“Beautiful World, Where are You” by Sally Rooney

This book is boundlessly generous in its analyses of the precipice human society currently finds itself at. It is a gorgeous interpretation of our times, and a hopeful way to combat the despairs of political instability, climate change, coronavirus disease (COVID-19) and so much more. 

Anyone who has read Rooney won’t shut up about it, which can be irritating for anyone who hasn’t. But it’s for very good reason. Between the amazing sex scenes and continual decision to highlight the importance of human connection, Rooney’s “Beautiful World, Where Are You” is already an instant manifesto for the future. And if you want to read a review with minimal spoilers about this book, click here.

“The Boys Volume One: The Name of the Game” by Garth Ennis and Derrick Robertson 

If you’ve heard of “The Boys” television series, you know that it’s incredibly raunchy and violent. The graphic novel is even worse. It’s not like this book is at all pleasant, but to use an actually-proven Oscar Wilde quote: “The books that the world calls immoral are books that show the world its own shame.”

“The Boys” provides an interesting and unpopular analysis on superheroes. It leaves you wondering about morality, truth, propaganda and cultural imperialism. As we live in a continually media-frenzy world that is largely dominated by corporations like Disney’s Marvel Cinematic Universe, it’s really refreshing to get outside perspectives that critique the mainstream.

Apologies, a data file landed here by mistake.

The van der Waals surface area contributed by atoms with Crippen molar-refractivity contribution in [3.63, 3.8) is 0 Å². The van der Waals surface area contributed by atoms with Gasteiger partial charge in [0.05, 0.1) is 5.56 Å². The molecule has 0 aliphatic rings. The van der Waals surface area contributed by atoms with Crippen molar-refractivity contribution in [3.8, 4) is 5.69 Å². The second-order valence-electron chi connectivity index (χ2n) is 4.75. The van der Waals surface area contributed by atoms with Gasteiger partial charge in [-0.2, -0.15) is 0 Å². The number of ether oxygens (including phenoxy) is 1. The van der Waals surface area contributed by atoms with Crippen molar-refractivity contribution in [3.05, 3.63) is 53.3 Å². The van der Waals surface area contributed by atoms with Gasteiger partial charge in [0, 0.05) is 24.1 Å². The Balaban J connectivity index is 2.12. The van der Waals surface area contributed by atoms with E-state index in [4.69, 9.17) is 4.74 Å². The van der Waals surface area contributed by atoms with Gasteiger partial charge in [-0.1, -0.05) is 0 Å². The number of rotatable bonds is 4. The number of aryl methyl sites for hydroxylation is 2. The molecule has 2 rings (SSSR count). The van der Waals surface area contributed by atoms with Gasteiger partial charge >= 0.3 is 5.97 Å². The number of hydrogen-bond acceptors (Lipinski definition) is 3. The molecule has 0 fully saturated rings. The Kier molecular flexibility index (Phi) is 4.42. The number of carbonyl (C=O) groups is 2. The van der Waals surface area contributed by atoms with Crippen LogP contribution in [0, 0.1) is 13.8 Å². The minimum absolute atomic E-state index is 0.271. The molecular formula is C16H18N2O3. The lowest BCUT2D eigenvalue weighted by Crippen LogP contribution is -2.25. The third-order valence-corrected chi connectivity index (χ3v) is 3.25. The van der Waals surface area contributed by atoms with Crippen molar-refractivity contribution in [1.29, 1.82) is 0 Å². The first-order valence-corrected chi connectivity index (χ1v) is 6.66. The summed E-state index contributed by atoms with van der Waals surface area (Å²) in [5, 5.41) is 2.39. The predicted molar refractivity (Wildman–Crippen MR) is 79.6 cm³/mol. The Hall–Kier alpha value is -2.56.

If you have a weak stomach or an aversion to genuinely disturbing images, this is not the book for you. But if you want to explore the more disturbing underbelly of our society, then you’ll definitely like this book.

“Peril” by Bob Woodward and Robert Costa 

Woodward is most famous for his legendary reporting about the Watergate Scandal in his epic partnership with Carl Bernstein. Their book, “All the President's Men,” is a glorious dive into how the two The Washington Post reporters uncovered one of the biggest revelations in American history: former President Richard Nixon’s corruption. 

In "Peril," Woodward is at his best, this time with Costa, a reporter. The two of them interviewed hundreds to put together a truly terrifying story of the Trump presidency transitioning to the Biden Administration under extreme circumstances such as the pandemic.

This is the perfect book to read before the annual Thanksgiving dinner debate against your ill-informed family members. Acts rooted in such a lengthy investigation become armor against misinformation.

Add these books to your list to read over Thanksgiving break to thoughtfully reflect during this time, and contribute to the inevitable potentially heated dinner arguments. Happy reading!